One of the most popular kitchen trends of recent years (and not just lockdown) has been the addition of a wine fridge — and it’s easy to see why. Curating a wine collection that is tailored to your own personal preferences, weaknesses and tastes is one of life’s simplest and greatest pleasures.
Yet choosing which bottles to take home with you is only part of the process. They also have to be stored correctly. That’s because preserving wine is an art form that has so many benefits, from enhancing the taste to boosting its value, to simply helping it last for decades, if not longer. Flip that on its head, though, and you’ll find below-par storage has the ability to spoil even the finest wines.
In that spirit, we asked some of London’s top sommeliers how to best store wine at home:
1. Temperature is Essential When Storing Wine
When it comes to wine, there is nothing more integral to the quality than storing your bottles at the right temperature. Of course, each bottle will have its own guidelines, for which the winemaker will have all the information. But as a general rule of thumb, wine should be stored at 13°C (or 55°F).
The other general rules worth following are:
- Never store wine at temperatures above 20°C, as this will speed up the aging process and ruin the essential compounds
- Never store wine below -4ºC as this can lead to your wine freezing, thus ruining both the taste and preservatives.
And finally, try to keep your wine’s storage at a stable temperature, as fluctuations can cause the cork to expand and constrict, thus allowing air in and wine out, neither of which is a positive.
2. Wine Should Be Stored Horizontally
Safeguarding the integrity of your corks is another requirement when storing wine, which is why it’s integral to store your wine flat and horizontal. By doing this, the wine is able to keep the cork moist, which is especially important when storing wine for a longer duration. Not doing this will cause the cork to quickly dry out, meaning it will age a lot faster than it was intended to.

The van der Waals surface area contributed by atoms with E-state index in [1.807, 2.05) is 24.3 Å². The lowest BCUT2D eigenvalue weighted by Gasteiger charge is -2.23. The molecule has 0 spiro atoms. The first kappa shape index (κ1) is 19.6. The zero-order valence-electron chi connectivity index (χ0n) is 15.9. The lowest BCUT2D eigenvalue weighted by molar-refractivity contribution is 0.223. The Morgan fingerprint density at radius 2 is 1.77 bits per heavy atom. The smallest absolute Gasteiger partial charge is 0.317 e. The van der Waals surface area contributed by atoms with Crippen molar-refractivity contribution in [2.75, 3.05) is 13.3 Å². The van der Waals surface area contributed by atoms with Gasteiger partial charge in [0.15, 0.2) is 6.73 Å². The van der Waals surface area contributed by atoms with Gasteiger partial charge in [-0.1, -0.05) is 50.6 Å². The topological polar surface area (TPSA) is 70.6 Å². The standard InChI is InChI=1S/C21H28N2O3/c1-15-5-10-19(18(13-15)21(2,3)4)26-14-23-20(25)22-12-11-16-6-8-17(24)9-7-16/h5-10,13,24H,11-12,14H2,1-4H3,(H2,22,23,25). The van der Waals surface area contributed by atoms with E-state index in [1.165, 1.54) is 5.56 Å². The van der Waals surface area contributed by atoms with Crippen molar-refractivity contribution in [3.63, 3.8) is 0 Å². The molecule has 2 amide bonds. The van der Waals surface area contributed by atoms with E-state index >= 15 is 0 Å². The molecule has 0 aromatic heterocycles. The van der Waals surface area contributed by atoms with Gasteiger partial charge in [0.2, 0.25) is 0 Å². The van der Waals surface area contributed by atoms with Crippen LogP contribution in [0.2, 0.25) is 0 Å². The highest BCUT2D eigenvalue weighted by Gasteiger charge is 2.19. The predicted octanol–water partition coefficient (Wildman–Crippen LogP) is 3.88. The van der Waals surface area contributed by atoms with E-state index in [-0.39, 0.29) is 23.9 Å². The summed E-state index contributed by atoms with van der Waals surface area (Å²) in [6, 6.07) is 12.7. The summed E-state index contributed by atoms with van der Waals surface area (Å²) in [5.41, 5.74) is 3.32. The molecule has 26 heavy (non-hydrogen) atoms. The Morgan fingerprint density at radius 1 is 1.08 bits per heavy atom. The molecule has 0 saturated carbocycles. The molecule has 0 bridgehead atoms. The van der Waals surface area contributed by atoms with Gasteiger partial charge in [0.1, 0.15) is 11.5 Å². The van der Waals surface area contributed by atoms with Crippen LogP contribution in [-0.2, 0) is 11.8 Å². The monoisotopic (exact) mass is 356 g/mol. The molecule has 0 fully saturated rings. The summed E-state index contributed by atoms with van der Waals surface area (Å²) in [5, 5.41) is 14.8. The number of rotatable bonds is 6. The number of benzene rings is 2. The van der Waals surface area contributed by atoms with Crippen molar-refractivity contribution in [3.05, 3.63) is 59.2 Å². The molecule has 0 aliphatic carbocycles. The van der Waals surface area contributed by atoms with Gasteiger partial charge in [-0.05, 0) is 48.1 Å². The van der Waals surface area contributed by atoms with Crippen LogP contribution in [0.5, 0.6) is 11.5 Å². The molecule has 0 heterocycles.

As for wine’s in a screw top bottle, horizontal storage isn’t necessary for preserving taste, compounds or lifespan, but it is a much more efficient way of using space, not to mention having easier access to your collection.
3. Humidity Plays an Important Role in Wine Storage
The dream of owning a full wine cellar is shared by so many wine enthusiasts. The problem you’re facing is humidity, as this can have a big impact on your wine’s integrity, causing it to age rapidly. Cellars or kitchen larders with lower levels of humidity can cause your corks to dry out, exposing your wine to oxygen which can spoil your wine. On the other hand, higher humidity won’t affect quality or longevity of your wine, but it can cause labels to peel off, which could cause problems for anyone wanting to resell or simply keep an organised collection.
As for the ideal humidity levels, somewhere between 60 and 70 is ideal.
4. Always Store Wine in a Wine Fridge
As tempting as it might be to store wine in a standard kitchen fridge, they are designed to keep food very cold and dry, which is far from ideal for your wine. Comparatively, purpose-built wine fridges (or wine coolers) are designed to store your wine between 10 and 15˚C and at the ideal humidity.
In addition to this, storing your wine in its own dedicated wine fridge will also stop any chance of cross-contamination taking place, especially with food odours that can drastically affect the flavour of your wine.
Of course, for many the big concern can be space. To address this, our team of design experts will work with you to find a solution based on your kitchen layout, including large wine fridges housed in our bespoke cabinetry to wine coolers that are built into your kitchen island. As for cost, for a lot of wine enthusiasts, wine tends to be an investment, which makes a good wine fridge a must-have for protecting your investment.
5. The Correct Way To Store Open Bottles of Wine
The shelf-life of a bottle that has already been open is remarkably short. But store your open bottle correctly and you’ll extend that shelf-life to 3 to 5 days. The secret is speed and efficiency when recorking your open bottle as this will prevent the amount of time it’s exposed to contamination.
To do this, wrap some wax paper around your cork and then gently push the cork back into the bottle neck. Not only will the wax paper make this easier to do, but it will also stop any bits of corking falling off and spoiling the leftover wine.
If you can’t re-cork your bottle, however, either because you threw the cork away or the cork got fractured when opening it, one option is to use a rubber stopper to create a snug enough seal that will stop air getting in and wine seeping out. That said, if you have a wine vacuum pump, they work best by sucking any air out of your open bottle to create an almost-airtight seal.